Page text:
According to a St. Michael’s Hospital study, underweight and obese women who also drank alcohol and smoked tobacco had a two-fold higher risk of being diagnosed with asthma than women with a healthy body mass index (BMI) who did not drink or smoke. In addition, the study found that women with low and high BMIs who smoked and drank were also two to three times more likely to experience wheezing. A St. Michael’s Hospital news release notes that the study is the first to assess the combined effects of smoking, BMI, and alcohol consumption on the risk of developing asthma.

The research included data gathered between 2002 and 2004 from approximately 175,000 people ages 18 to 44 from across 51 countries. Additional findings from the study included men showed higher prevalence of smoking and use of alcohol than women. However, more women had unhealthy BMIs (underweight or obese) than men, highlighting the greater impact of female BMI as a risk factor.

“Although individual physical and behavioral factors associated with asthma have been examined before, people are often exposed to multiple risk factors so it’s important we understand the combined impact,” explains lead author of the study Dr Jayadeep Patra. “Our research found overall increased risk for wheezing and asthma in both men and women, but the magnitude of the combined effects from low or high BMI, smoking and drinking was consistently higher among women than men.”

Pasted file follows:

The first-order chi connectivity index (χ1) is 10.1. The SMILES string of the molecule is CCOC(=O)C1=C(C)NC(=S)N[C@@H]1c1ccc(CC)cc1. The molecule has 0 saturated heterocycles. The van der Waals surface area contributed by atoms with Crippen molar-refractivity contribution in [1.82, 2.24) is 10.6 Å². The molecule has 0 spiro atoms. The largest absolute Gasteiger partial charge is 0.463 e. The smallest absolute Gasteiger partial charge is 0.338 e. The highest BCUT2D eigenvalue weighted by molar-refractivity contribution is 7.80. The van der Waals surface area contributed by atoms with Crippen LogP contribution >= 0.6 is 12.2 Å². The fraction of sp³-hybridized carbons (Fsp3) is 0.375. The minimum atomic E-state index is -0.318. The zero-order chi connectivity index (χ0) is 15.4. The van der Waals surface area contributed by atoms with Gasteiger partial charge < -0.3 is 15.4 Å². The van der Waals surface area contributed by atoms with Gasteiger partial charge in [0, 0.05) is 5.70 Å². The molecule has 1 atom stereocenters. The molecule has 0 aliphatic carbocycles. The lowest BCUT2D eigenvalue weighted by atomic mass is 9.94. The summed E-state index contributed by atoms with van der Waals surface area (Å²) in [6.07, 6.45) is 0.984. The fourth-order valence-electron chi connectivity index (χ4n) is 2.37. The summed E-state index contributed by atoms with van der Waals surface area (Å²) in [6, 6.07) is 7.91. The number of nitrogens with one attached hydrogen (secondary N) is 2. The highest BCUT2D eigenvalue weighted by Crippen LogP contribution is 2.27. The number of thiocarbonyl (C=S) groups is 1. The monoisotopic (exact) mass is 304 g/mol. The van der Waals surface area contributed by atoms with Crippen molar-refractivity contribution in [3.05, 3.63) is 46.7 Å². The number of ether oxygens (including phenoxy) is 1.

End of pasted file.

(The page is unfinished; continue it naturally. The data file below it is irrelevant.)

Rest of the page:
The St. Michael’s Hospital news release indicates that Patra also notes the significant variations in diagnosed asthma between countries, with increasing rates found in low-income and middle-income countries, possibly because of higher exposure to multiple risk factors, including the use of solid fuel. Solid fuels, such as charcoal or dung, are known to contribute to a higher risk of developing respiratory and cardiovascular disease compared to persons who cook with electric or gas devices.

Patra says the combined effects of identified risk factors have not been adequately studied yet and many questions are still unanswered. Also, countries with higher male smoking rates such as India or Bangladesh could effect on higher asthma and wheezing rates as a result of more exposure to second-hand smoke.

Patra says, “The impact of these factors combined on wheezing symptoms and diagnosed asthma calls for greater emphasis on collaborative – rather than isolated – efforts to reduce their exposure. The impact on the working population specifically is equally important, which points to another potential area of focus for future intervention strategies.”

Source: St. Michael’s Hospital